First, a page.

Magnetic Stimulation Helps Alleviate Auditory Hallucinations, Yale Study Shows
Psychiatric patients who continue to hear voices despite medication experience relief when an area of the brain responsible for speech perception is stimulated with magnetic waves, Yale researchers have found.
The results of the repetitive transcranial magnetic stimulation (rTMS) study, published this month in the Archives of General Psychiatry, were an improvement over clinical outcomes reported for an earlier study where the magnetic stimulation was applied for a shorter period of time.
Ralph Hoffman, M.D., associate professor of psychiatry at Yale School of Medicine and lead author of the current study, said the patients with schizophrenia received a total of 132 minutes of total stimulation over a nine-day period. In the earlier study, the patients received 40 minutes of stimulation over a four-day period.
“We were trying to see if a more extended protocol could obtain more clinically significant improvements,” he said. “We did see greater and more sustained improvements in reducing hallucinations as well as an improvement in the patients’ overall clinical well being.”
There were 24 patients enrolled in the study. Half were randomly assigned to receive the rTMS and half underwent a sham or placebo form of rTMS. Hoffman is still enrolling patients in the ongoing study. Currently 49 patients have completed the protocol with a similar pattern of results.
Auditory hallucinations are reported by 50 to 70 percent of patients with schizophrenia. A large percentage of patients say the voices they hear are highly distressing, especially when the verbal content is negative or intrusive. Auditory hallucinations disrupt social functioning and are associated with acts of violence and suicide.
In about 25 percent of cases, the auditory hallucinations are not minimized or controlled by medication. The study enrolls patients who are experiencing medication resistant auditory hallucinations at least five times a day.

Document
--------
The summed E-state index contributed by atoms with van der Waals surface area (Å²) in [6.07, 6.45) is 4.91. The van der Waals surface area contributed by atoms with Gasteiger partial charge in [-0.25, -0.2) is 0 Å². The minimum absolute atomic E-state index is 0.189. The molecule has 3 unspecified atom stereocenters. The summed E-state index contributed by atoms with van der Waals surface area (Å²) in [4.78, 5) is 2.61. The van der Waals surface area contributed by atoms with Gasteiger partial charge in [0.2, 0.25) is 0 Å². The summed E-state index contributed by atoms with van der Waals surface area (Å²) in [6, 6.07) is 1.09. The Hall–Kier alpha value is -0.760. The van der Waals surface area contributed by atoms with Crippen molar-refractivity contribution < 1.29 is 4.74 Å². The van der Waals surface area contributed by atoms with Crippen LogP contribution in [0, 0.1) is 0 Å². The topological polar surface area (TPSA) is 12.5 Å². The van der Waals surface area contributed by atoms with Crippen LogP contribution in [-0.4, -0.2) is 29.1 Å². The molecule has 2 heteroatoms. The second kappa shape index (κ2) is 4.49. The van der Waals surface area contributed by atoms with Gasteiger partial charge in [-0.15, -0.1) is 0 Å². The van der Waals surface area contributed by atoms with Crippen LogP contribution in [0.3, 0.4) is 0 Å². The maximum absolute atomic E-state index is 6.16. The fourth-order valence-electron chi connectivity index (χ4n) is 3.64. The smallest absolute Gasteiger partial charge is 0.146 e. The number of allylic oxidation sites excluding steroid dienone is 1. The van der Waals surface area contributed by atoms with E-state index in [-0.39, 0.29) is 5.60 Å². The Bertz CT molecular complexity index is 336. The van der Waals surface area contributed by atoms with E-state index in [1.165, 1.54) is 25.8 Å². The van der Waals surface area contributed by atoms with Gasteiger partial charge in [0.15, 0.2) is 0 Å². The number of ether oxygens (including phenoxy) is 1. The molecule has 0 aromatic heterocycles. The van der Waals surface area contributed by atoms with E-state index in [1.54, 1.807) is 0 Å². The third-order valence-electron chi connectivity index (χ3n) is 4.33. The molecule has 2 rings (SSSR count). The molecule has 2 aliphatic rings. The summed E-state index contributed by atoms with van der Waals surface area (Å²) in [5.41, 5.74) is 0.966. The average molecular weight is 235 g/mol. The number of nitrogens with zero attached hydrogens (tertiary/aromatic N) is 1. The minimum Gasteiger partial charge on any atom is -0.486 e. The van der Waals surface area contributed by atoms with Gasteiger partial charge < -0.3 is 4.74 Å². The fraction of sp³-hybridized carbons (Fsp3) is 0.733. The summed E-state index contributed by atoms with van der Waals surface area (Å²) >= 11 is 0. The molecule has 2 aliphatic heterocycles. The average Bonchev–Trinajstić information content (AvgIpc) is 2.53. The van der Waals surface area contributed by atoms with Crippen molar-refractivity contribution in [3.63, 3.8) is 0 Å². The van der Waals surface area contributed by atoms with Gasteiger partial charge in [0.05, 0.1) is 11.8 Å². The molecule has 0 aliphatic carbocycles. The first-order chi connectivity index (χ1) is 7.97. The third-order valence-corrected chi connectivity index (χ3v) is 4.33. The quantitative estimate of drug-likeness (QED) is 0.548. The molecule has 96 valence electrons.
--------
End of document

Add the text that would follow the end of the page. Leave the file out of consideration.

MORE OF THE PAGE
Hoffman and his colleagues conducted neuroimaging studies of patients during periods when they were experiencing auditory hallucinations and found disturbances appearing in the right and left superior temporal cortex areas, which involve speech perception.
During the rTMS treatment, the patient reclines in a chair and a coil is placed on the scalp over the area of the brain that is believed to be responsible for the auditory hallucinations. Magnetic field pulses, which are delivered once per second, pass undistorted through scalp and skull, inducing electrical currents that briefly activate neurons beneath the coil. Other studies suggest that such stimulation produces prolonged reductions in neural excitability without damaging neurons themselves. During the trial, patients do not know whether they are receiving real or sham stimulation.
Reductions of auditory hallucinations were determined by interviewing patients before and after rTMS by a research psychologist who also did not know the type of stimulation given. Much greater improvements in patients’ symptoms were observed following real stimulation compared with sham stimulation.
The treatments, Hoffman said, appeared to well tolerated by the patients. Some reported mild headaches, which were relieved with acetaminophen. Others reported lightheadedness lasting several minutes. Duration of treatment affects ranged from one week up to a full year.
Also involved in the study were Keith Hawkins, Ralitza Gueorguieva, Nash Boutros, M.D., Fady Rachid, M.D., Kathleen Carroll, and John Krystal, M.D., all of the Department of Psychiatry.